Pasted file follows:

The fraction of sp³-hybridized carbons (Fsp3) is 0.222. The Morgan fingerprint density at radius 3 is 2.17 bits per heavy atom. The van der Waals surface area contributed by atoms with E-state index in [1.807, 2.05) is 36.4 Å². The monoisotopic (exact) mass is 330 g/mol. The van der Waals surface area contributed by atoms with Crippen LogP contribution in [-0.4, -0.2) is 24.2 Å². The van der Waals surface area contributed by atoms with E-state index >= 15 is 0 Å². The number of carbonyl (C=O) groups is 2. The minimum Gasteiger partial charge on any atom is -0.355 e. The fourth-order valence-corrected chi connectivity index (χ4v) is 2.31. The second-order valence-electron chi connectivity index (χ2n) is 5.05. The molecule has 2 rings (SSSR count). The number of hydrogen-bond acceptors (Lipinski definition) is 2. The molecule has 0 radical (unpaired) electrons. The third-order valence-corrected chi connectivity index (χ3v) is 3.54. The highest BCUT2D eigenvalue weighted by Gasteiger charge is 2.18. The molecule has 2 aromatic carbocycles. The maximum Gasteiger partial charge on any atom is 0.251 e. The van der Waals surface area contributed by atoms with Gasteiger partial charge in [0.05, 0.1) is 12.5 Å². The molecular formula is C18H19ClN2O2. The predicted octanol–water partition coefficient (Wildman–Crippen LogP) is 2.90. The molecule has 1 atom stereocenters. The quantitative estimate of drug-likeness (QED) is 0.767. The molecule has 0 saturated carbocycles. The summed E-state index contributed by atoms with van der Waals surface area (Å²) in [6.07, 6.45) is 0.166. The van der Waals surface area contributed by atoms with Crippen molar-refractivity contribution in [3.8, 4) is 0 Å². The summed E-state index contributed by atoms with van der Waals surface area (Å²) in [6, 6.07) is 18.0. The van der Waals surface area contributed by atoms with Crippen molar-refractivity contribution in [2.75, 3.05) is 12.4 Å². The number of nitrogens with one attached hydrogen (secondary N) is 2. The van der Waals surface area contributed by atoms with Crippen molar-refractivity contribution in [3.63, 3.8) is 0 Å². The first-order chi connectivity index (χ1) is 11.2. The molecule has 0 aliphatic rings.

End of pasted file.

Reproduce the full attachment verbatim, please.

The fraction of sp³-hybridized carbons (Fsp3) is 0.222. The Morgan fingerprint density at radius 3 is 2.17 bits per heavy atom. The van der Waals surface area contributed by atoms with E-state index in [1.807, 2.05) is 36.4 Å². The monoisotopic (exact) mass is 330 g/mol. The van der Waals surface area contributed by atoms with Crippen LogP contribution in [-0.4, -0.2) is 24.2 Å². The van der Waals surface area contributed by atoms with E-state index >= 15 is 0 Å². The number of carbonyl (C=O) groups is 2. The minimum Gasteiger partial charge on any atom is -0.355 e. The fourth-order valence-corrected chi connectivity index (χ4v) is 2.31. The second-order valence-electron chi connectivity index (χ2n) is 5.05. The molecule has 2 rings (SSSR count). The number of hydrogen-bond acceptors (Lipinski definition) is 2. The molecule has 0 radical (unpaired) electrons. The third-order valence-corrected chi connectivity index (χ3v) is 3.54. The highest BCUT2D eigenvalue weighted by Gasteiger charge is 2.18. The molecule has 2 aromatic carbocycles. The maximum Gasteiger partial charge on any atom is 0.251 e. The van der Waals surface area contributed by atoms with Gasteiger partial charge in [0.05, 0.1) is 12.5 Å². The molecular formula is C18H19ClN2O2. The predicted octanol–water partition coefficient (Wildman–Crippen LogP) is 2.90. The molecule has 1 atom stereocenters. The quantitative estimate of drug-likeness (QED) is 0.767. The molecule has 0 saturated carbocycles. The summed E-state index contributed by atoms with van der Waals surface area (Å²) in [6.07, 6.45) is 0.166. The van der Waals surface area contributed by atoms with Crippen molar-refractivity contribution in [3.8, 4) is 0 Å². The summed E-state index contributed by atoms with van der Waals surface area (Å²) in [6, 6.07) is 18.0. The van der Waals surface area contributed by atoms with Crippen molar-refractivity contribution in [2.75, 3.05) is 12.4 Å². The number of nitrogens with one attached hydrogen (secondary N) is 2. The van der Waals surface area contributed by atoms with Crippen molar-refractivity contribution in [3.63, 3.8) is 0 Å². The first-order chi connectivity index (χ1) is 11.2. The molecule has 0 aliphatic rings.